Shifting into second is easy enough, but when I reach my right arm forward to move into third searing contractions seize my right side and I start to breath out my mouth like a pregnant woman in labor.
“OK, Diane, what ARE you going to do?” I need to flesh out the plan.
Let me put this all in context for you. Aside from seeing the National Parks, this whole trip was oriented in my mind around embodying the inner masculine – that side of us that takes care of the hard stuff. You know, taking care of those things that we often associate with the masculine – like the logistics, the mechanics, the directions. The idea was to really learn, in a deep way, to care for myself on all levels.
I feel like I’m getting the explosive, short version of the lesson.
“Alrighty! You’re going to call Lisa (who lives just outside of Glacier) and ask if you can come back and stay at her house for the night.” Mind you, I’ve JUST re-connected with Lisa, and she is a new friend. It’s not like I’m calling someone I’ve known for years, so this is another edge. Yes, I think, that’s what I’ll do. I will go to Lisa’s. Just then I shift into third for the second time.
“Ouuuuuuuuch!” More short breaths out through the mouth. People along the road give me the thumbs up, smiles waft my way. I turn my head to the left to acknowledge someone and another stab of pain slices into my right side.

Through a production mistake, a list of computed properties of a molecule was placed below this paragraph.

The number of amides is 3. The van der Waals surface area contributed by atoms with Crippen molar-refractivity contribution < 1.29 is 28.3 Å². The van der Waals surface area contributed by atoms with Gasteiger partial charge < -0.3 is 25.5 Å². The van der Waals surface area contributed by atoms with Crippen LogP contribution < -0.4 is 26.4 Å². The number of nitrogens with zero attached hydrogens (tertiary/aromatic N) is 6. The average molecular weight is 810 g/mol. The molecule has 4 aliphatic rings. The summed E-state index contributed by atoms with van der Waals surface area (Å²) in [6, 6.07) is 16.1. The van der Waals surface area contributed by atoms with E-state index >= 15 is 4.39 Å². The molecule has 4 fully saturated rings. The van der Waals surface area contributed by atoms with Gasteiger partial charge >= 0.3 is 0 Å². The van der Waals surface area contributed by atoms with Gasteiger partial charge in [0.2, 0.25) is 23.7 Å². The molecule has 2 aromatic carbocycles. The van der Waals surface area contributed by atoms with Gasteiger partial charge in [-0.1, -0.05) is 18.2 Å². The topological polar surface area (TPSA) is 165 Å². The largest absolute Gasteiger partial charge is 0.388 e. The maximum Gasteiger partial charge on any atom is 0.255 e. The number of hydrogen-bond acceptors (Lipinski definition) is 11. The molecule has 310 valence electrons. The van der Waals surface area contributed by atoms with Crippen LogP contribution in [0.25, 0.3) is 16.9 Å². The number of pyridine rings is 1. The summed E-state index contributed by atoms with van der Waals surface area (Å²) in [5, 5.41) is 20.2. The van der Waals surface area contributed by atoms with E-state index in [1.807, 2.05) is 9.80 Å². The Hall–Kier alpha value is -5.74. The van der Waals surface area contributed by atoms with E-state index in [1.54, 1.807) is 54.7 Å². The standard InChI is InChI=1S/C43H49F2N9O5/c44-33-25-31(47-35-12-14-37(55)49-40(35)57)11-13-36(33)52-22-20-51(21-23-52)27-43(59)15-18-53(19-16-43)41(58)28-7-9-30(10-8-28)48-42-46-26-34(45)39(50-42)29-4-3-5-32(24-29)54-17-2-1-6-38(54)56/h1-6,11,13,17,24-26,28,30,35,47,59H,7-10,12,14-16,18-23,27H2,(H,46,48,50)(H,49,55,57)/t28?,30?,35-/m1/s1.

“Ok, is THIS an emergency?” I ask myself. “You can’t even turn your head, your muscles are clamping down on a nerve. You are stuck in the driver seat and can’t get out of the van. Yes, I think it qualifies.”
It dawns on me as I make the drive across the park that this truly is an emergency. Being someone who doesn’t like to impose on people, the idea of actually having to take myself to an emergency room seems fairly dramatic.
I get Lisa on the phone and she tells me there is a hospital with an emergency room not too far out of the park and on the way to her house.
I still have to get my chair, that I paid $79 for at REI.
When I get to my camp site, I’m hoping I’ll see someone I had talked to in the last 24 hours. Nope. So I pull right up to some strangers, a middle aged man and his two teenage kids.
“Hi there.” I say in a lilting, upbeat voice. “Hey, can you guys do me a favor? I can’t get out of my van and I need to get that chair over there in my campsite and get it into the van. Can you help me do that?”
The teenage boy hops to the task while the father and daughter meander over to the driver side window to chat with me.
“Yeah, I did something to my back. Can’t get out of the van.”